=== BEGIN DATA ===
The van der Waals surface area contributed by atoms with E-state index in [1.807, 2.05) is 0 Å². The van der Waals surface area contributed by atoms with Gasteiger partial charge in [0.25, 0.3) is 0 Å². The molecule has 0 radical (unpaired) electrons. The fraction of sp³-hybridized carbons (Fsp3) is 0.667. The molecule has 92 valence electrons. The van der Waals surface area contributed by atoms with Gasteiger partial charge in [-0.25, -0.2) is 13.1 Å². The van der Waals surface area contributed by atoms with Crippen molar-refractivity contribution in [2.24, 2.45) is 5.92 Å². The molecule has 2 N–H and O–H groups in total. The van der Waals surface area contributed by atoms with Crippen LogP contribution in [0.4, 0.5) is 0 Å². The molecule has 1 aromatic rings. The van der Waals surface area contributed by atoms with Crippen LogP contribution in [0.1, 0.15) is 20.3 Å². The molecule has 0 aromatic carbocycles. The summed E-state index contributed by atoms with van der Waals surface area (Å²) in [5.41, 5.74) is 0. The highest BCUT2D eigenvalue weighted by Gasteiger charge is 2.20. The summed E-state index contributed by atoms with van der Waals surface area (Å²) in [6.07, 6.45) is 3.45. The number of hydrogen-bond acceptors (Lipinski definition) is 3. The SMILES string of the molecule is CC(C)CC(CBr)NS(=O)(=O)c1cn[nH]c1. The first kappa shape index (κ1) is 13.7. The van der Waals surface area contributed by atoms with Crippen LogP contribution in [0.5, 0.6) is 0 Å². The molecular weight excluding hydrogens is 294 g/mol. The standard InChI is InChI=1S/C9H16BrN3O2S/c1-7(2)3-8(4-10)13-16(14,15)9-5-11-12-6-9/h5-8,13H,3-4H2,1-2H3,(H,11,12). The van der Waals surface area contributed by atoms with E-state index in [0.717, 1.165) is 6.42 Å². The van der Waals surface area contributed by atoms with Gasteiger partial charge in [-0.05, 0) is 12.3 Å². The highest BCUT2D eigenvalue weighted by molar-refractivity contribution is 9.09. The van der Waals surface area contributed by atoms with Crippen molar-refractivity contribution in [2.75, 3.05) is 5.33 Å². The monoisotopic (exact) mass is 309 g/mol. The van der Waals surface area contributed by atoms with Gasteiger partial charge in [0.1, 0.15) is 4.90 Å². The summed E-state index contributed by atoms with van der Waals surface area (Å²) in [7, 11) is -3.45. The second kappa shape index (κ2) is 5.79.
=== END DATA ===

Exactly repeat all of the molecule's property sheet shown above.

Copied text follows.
The van der Waals surface area contributed by atoms with E-state index in [1.807, 2.05) is 0 Å². The van der Waals surface area contributed by atoms with Gasteiger partial charge in [0.25, 0.3) is 0 Å². The molecule has 0 radical (unpaired) electrons. The fraction of sp³-hybridized carbons (Fsp3) is 0.667. The molecule has 92 valence electrons. The van der Waals surface area contributed by atoms with Gasteiger partial charge in [-0.25, -0.2) is 13.1 Å². The van der Waals surface area contributed by atoms with Crippen molar-refractivity contribution in [2.24, 2.45) is 5.92 Å². The molecule has 2 N–H and O–H groups in total. The van der Waals surface area contributed by atoms with Crippen LogP contribution in [0.4, 0.5) is 0 Å². The molecule has 1 aromatic rings. The van der Waals surface area contributed by atoms with Crippen LogP contribution in [0.1, 0.15) is 20.3 Å². The molecule has 0 aromatic carbocycles. The summed E-state index contributed by atoms with van der Waals surface area (Å²) in [5.41, 5.74) is 0. The highest BCUT2D eigenvalue weighted by Gasteiger charge is 2.20. The summed E-state index contributed by atoms with van der Waals surface area (Å²) in [6.07, 6.45) is 3.45. The number of hydrogen-bond acceptors (Lipinski definition) is 3. The SMILES string of the molecule is CC(C)CC(CBr)NS(=O)(=O)c1cn[nH]c1. The first kappa shape index (κ1) is 13.7. The van der Waals surface area contributed by atoms with Crippen LogP contribution in [0.5, 0.6) is 0 Å². The molecular weight excluding hydrogens is 294 g/mol. The standard InChI is InChI=1S/C9H16BrN3O2S/c1-7(2)3-8(4-10)13-16(14,15)9-5-11-12-6-9/h5-8,13H,3-4H2,1-2H3,(H,11,12). The van der Waals surface area contributed by atoms with E-state index in [0.717, 1.165) is 6.42 Å². The van der Waals surface area contributed by atoms with Gasteiger partial charge in [-0.05, 0) is 12.3 Å². The highest BCUT2D eigenvalue weighted by molar-refractivity contribution is 9.09. The van der Waals surface area contributed by atoms with Crippen molar-refractivity contribution in [2.75, 3.05) is 5.33 Å². The monoisotopic (exact) mass is 309 g/mol. The van der Waals surface area contributed by atoms with Gasteiger partial charge in [0.1, 0.15) is 4.90 Å². The summed E-state index contributed by atoms with van der Waals surface area (Å²) in [7, 11) is -3.45. The second kappa shape index (κ2) is 5.79.